But money isn’t just used to measure value, its used to circulate commodities (it’s second property as a medium of circulation.) This means that it takes on an exchange value different from its labor value.[camera close up] Money expresses the value of all commodities as they relate to each other. Thus it becomes worth “what it will buy” instead of “what it took to make it.” We call this its reflex value, because its a reflection of the value of all commodities in relation to each other.
The reflex value is formed by the relation of the supply of money to its demand. If there is less of the money commodity than is needed to circulate goods in the economy then the price of the money commodity goes up (deflation). If the supply of the money commodity rises above the amount needed to circulate commodities then the price of the money commodity goes down (inflation).
Let’s take a look at a modern day example of a money commodity: the use of cigarettes as money in prisons. Here’s a 2006 Onion article:
March 31, 2004 Smoking Ban Collapses Fragile Prison Economy
SOLEDAD, CA—A pen-wide smoking ban instituted last week devastated the Salinas Valley State Prison’s fragile economy, inmate #67545 said Monday. “There were occasional fluctuations or recalibrations, but a bar of soap used to equal three cigarettes; a Snickers, four; a Percocet, 15,” said Kenneth Oglivy, a former WorldCom accountant serving 10 years for embezzlement. “After the ban, the value of a carton of Newports climbed to 50 times its 2003 value. Now that those cigarettes are gone, it’s total chaos.” Oglivy said Salinas Valley inmates will have to devise a new system of value based on some other commodity, such as assholes.
In order for money to do its job it needs to have a stable supply so that disasters like this don’t happen. If we used potatoes for money we’d be screwed because potatoes go bad after awhile, and every time there was a bad harvest there’d be a shortage of money, etc. Gold works well because it is a stable commodity with a stable supply.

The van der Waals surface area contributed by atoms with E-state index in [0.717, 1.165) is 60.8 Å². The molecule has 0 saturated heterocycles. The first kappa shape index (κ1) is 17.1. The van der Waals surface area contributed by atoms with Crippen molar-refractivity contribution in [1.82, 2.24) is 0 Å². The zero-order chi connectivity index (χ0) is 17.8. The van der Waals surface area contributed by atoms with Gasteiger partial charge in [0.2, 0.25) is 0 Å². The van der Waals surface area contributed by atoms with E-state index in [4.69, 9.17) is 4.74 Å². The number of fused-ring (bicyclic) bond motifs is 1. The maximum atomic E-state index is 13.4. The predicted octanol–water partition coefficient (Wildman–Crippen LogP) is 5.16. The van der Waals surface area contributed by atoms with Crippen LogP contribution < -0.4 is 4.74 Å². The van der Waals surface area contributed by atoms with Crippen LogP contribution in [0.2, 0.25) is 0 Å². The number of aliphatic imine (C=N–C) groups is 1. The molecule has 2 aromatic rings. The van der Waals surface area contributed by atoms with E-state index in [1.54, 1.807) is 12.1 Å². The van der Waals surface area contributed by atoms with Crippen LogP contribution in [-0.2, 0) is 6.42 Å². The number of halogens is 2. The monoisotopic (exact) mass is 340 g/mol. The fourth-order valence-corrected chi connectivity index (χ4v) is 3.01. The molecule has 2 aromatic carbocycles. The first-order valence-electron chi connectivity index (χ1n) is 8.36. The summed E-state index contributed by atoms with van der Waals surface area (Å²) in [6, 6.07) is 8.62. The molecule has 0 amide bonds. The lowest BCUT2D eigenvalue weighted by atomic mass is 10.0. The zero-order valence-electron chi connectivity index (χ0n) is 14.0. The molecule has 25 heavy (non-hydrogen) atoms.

But the demand for money is constantly changing. Production and consumption change pace as an economy grows and shrinks over the course of years, months and weeks. And so the reflex value is shifting. This destabilizes money, makes it less dependable, unable to send appropriate signals, or measure value over time. Thus the two aspects of money- that it is a measure of value and a medium of circulation- or, that is has a labor value and a reflex value- are in conflict with each other. Now, if the reflex value fluctuates only slightly above and below the basic labor value, then we don’t have much of a problem. This fluctuating value allows money to make quick adjustments to changes in production and consumption. But if the two values start to diverge radically from each other they express serious economic problems.
There are solutions to this conflict. Both attempt to equilibrate the demand and supply for money so that the reflex value of money is held closer to the the labor value of money. These two solutions are Hoarding and Credit.